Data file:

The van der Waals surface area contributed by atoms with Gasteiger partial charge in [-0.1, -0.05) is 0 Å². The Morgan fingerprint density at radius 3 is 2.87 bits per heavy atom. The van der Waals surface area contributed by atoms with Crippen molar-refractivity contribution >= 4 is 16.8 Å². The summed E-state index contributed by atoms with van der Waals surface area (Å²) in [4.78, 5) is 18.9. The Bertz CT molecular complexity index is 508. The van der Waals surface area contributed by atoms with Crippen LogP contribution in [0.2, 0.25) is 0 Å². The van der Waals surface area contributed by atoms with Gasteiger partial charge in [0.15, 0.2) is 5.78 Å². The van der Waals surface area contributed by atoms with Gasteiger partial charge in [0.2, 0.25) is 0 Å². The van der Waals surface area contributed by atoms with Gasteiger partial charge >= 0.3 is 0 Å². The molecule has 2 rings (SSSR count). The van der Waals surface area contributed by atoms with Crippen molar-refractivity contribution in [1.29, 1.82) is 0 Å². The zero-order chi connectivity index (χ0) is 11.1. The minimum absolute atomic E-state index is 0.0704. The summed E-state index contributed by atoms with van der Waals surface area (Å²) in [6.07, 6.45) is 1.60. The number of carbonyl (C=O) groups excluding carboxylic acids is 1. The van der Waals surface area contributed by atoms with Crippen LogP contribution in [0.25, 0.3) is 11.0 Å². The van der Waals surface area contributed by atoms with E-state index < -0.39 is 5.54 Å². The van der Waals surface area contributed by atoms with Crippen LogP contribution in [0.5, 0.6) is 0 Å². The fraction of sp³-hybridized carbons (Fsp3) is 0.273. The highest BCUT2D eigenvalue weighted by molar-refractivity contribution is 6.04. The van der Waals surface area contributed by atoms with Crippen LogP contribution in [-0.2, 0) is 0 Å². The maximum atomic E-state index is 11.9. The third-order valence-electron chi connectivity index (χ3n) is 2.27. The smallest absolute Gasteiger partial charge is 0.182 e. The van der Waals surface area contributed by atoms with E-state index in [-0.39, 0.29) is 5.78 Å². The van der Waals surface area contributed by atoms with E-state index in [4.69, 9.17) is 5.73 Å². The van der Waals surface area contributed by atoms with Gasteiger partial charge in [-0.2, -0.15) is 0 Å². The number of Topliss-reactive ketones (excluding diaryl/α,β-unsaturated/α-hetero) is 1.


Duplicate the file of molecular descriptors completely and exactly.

The van der Waals surface area contributed by atoms with Gasteiger partial charge in [-0.1, -0.05) is 0 Å². The Morgan fingerprint density at radius 3 is 2.87 bits per heavy atom. The van der Waals surface area contributed by atoms with Crippen molar-refractivity contribution >= 4 is 16.8 Å². The summed E-state index contributed by atoms with van der Waals surface area (Å²) in [4.78, 5) is 18.9. The Bertz CT molecular complexity index is 508. The van der Waals surface area contributed by atoms with Crippen LogP contribution in [0.2, 0.25) is 0 Å². The van der Waals surface area contributed by atoms with Gasteiger partial charge in [0.15, 0.2) is 5.78 Å². The van der Waals surface area contributed by atoms with Gasteiger partial charge in [0.2, 0.25) is 0 Å². The van der Waals surface area contributed by atoms with Gasteiger partial charge >= 0.3 is 0 Å². The molecule has 2 rings (SSSR count). The van der Waals surface area contributed by atoms with Crippen molar-refractivity contribution in [1.29, 1.82) is 0 Å². The zero-order chi connectivity index (χ0) is 11.1. The minimum absolute atomic E-state index is 0.0704. The summed E-state index contributed by atoms with van der Waals surface area (Å²) in [6.07, 6.45) is 1.60. The number of carbonyl (C=O) groups excluding carboxylic acids is 1. The van der Waals surface area contributed by atoms with Crippen LogP contribution in [0.25, 0.3) is 11.0 Å². The van der Waals surface area contributed by atoms with E-state index < -0.39 is 5.54 Å². The van der Waals surface area contributed by atoms with Crippen LogP contribution in [0.5, 0.6) is 0 Å². The fraction of sp³-hybridized carbons (Fsp3) is 0.273. The highest BCUT2D eigenvalue weighted by molar-refractivity contribution is 6.04. The van der Waals surface area contributed by atoms with Crippen LogP contribution in [-0.2, 0) is 0 Å². The maximum atomic E-state index is 11.9. The third-order valence-electron chi connectivity index (χ3n) is 2.27. The smallest absolute Gasteiger partial charge is 0.182 e. The van der Waals surface area contributed by atoms with E-state index in [-0.39, 0.29) is 5.78 Å². The van der Waals surface area contributed by atoms with E-state index in [4.69, 9.17) is 5.73 Å². The van der Waals surface area contributed by atoms with Gasteiger partial charge in [-0.2, -0.15) is 0 Å². The number of Topliss-reactive ketones (excluding diaryl/α,β-unsaturated/α-hetero) is 1.